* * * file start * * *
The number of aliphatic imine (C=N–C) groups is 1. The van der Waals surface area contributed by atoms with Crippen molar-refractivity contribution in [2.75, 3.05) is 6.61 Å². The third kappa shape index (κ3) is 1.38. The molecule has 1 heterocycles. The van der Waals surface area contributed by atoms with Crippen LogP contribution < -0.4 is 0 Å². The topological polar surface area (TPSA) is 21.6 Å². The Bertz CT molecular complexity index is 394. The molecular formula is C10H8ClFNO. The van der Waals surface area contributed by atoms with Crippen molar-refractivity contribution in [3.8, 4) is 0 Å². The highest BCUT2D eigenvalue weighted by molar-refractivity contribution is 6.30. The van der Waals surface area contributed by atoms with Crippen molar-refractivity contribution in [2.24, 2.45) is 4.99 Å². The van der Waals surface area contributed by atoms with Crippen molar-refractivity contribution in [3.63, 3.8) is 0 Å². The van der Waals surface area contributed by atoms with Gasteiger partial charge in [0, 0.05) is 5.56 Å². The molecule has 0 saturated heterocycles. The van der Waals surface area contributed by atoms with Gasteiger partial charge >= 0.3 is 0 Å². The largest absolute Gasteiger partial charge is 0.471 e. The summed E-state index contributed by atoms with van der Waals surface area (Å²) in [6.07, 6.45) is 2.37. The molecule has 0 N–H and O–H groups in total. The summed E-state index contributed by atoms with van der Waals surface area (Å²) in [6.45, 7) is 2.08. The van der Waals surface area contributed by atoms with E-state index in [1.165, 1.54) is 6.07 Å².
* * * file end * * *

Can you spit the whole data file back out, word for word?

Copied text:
The number of aliphatic imine (C=N–C) groups is 1. The van der Waals surface area contributed by atoms with Crippen molar-refractivity contribution in [2.75, 3.05) is 6.61 Å². The third kappa shape index (κ3) is 1.38. The molecule has 1 heterocycles. The van der Waals surface area contributed by atoms with Crippen LogP contribution < -0.4 is 0 Å². The topological polar surface area (TPSA) is 21.6 Å². The Bertz CT molecular complexity index is 394. The molecular formula is C10H8ClFNO. The van der Waals surface area contributed by atoms with Crippen molar-refractivity contribution in [3.8, 4) is 0 Å². The highest BCUT2D eigenvalue weighted by molar-refractivity contribution is 6.30. The van der Waals surface area contributed by atoms with Crippen molar-refractivity contribution in [2.24, 2.45) is 4.99 Å². The van der Waals surface area contributed by atoms with Crippen molar-refractivity contribution in [3.63, 3.8) is 0 Å². The van der Waals surface area contributed by atoms with Gasteiger partial charge in [0, 0.05) is 5.56 Å². The molecule has 0 saturated heterocycles. The van der Waals surface area contributed by atoms with Gasteiger partial charge >= 0.3 is 0 Å². The largest absolute Gasteiger partial charge is 0.471 e. The summed E-state index contributed by atoms with van der Waals surface area (Å²) in [6.07, 6.45) is 2.37. The molecule has 0 N–H and O–H groups in total. The summed E-state index contributed by atoms with van der Waals surface area (Å²) in [6.45, 7) is 2.08. The van der Waals surface area contributed by atoms with E-state index in [1.165, 1.54) is 6.07 Å².